When choosing an investment, it can be a real challenge to decide which financial product offers you the best deal. It is particularly confusing when you deal with investments where interest is compounded several times a year. In these cases you receive interest on your interest and the total interest on your initial investment is higher than your nominal interest rate. A useful tool to help you know the overall interest you will receive is the annual percentage yield, or APY, of an investment, which accounts for the effects of compound interest on an account.
Ask your investment provider what your annual interest rate is. Ask how many times a year the interest rate will be applied to your account.
Write down the formula for annual percentage yield: APY=((1+r/n)^n)-1. In this formula, "r" stands for interest; and "n" stands for the amount of times your interest is compounded in a year. For example, if you receive interest on the balance of your investment every month, your "n" number would be 12. The symbol "^" means you have to multiply the previous term by itself "n" amount of times. For example, the term 2^4 is the same as writing 2 x 2 x 2 x 2.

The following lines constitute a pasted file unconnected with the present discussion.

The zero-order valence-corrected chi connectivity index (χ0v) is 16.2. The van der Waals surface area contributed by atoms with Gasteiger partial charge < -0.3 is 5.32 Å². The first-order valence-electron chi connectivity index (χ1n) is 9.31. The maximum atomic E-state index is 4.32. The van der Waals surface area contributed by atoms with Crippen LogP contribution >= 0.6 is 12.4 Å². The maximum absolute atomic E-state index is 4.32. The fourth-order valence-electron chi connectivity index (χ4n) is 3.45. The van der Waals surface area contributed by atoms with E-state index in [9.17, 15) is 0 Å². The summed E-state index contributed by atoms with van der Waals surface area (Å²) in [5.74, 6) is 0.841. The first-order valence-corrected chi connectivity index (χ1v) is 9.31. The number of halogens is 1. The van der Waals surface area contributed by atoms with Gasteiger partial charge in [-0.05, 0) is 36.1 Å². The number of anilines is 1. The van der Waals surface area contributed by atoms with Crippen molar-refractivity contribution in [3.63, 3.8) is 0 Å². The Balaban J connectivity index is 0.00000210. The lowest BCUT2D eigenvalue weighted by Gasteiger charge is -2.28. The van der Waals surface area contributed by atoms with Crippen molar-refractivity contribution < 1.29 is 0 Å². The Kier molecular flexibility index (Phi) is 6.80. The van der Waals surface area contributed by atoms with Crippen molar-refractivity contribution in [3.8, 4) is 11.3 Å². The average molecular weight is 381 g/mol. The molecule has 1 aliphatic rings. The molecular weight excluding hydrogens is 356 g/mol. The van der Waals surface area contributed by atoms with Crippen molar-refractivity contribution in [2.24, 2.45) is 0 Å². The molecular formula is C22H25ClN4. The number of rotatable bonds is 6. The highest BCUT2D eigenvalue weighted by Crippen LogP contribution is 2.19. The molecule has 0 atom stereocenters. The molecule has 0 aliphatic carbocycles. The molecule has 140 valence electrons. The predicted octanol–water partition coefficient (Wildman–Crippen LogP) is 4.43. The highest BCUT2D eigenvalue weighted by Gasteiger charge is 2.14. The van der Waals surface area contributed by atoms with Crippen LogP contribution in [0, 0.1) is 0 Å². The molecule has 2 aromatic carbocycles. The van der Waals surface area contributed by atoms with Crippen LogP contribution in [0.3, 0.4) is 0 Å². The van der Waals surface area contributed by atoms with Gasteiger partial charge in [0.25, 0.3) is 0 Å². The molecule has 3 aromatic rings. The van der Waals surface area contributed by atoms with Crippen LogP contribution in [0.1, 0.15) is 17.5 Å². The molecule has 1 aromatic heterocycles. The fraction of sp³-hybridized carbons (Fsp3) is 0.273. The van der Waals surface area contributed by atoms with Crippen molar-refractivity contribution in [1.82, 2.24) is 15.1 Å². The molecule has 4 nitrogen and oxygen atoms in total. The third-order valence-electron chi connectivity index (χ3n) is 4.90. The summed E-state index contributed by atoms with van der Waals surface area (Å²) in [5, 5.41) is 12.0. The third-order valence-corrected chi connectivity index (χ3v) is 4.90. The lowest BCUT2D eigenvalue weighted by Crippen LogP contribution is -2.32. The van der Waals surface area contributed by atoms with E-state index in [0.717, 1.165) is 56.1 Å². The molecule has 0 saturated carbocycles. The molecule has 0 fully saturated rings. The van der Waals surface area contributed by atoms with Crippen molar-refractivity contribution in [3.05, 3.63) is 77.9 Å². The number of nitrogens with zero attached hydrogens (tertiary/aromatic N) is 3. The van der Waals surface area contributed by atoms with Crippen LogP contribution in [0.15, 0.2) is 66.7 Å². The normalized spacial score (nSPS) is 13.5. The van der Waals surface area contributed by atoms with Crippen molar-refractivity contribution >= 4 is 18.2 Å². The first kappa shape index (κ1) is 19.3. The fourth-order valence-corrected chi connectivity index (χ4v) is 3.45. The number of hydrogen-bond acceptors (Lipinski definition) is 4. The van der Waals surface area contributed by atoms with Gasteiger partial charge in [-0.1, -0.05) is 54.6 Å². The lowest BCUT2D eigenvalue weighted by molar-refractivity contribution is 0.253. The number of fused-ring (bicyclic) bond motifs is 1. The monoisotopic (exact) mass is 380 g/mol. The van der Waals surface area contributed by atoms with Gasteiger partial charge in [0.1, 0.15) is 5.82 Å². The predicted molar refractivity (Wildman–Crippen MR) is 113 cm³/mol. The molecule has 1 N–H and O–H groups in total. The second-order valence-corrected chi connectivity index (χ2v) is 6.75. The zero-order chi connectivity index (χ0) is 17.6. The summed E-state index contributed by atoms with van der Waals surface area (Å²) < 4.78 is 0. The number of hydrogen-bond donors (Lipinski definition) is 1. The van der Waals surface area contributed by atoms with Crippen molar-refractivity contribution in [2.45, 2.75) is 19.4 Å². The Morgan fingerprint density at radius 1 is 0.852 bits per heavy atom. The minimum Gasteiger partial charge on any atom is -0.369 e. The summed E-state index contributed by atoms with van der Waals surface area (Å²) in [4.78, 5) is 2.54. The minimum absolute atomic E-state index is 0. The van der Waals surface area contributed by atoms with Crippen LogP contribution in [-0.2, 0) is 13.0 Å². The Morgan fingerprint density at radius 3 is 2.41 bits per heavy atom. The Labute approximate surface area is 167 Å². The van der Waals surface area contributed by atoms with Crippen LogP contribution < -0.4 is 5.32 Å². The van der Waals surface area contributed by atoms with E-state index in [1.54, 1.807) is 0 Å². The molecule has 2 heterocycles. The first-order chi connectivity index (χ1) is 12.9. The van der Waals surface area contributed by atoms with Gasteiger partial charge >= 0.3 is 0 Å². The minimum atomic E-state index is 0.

Insert the information of your investment into the formula and solve the resulting equation. For instance, if your interest rate is 5 percent and your account is compounded monthly, your equation would look like this: APY =((1+5/12)^12)-1 and the solution would be 5.12 percent.
Items you will need
- Comstock Images/Comstock/Getty Images
- Credit Card Interest Rate Vs. Simple Interest Rate
- How Do I Determine the Interest Paid on a Certificate of Deposit From the Bank?
- How to Calculate Nominal Yield
- How to Calculate Accrued Interest on a Quarterly Compounding CD
- The Difference Between Holding Period Yield and Annual Period Yield
- A Daily Compound vs. a Semi-annual Compound Savings Account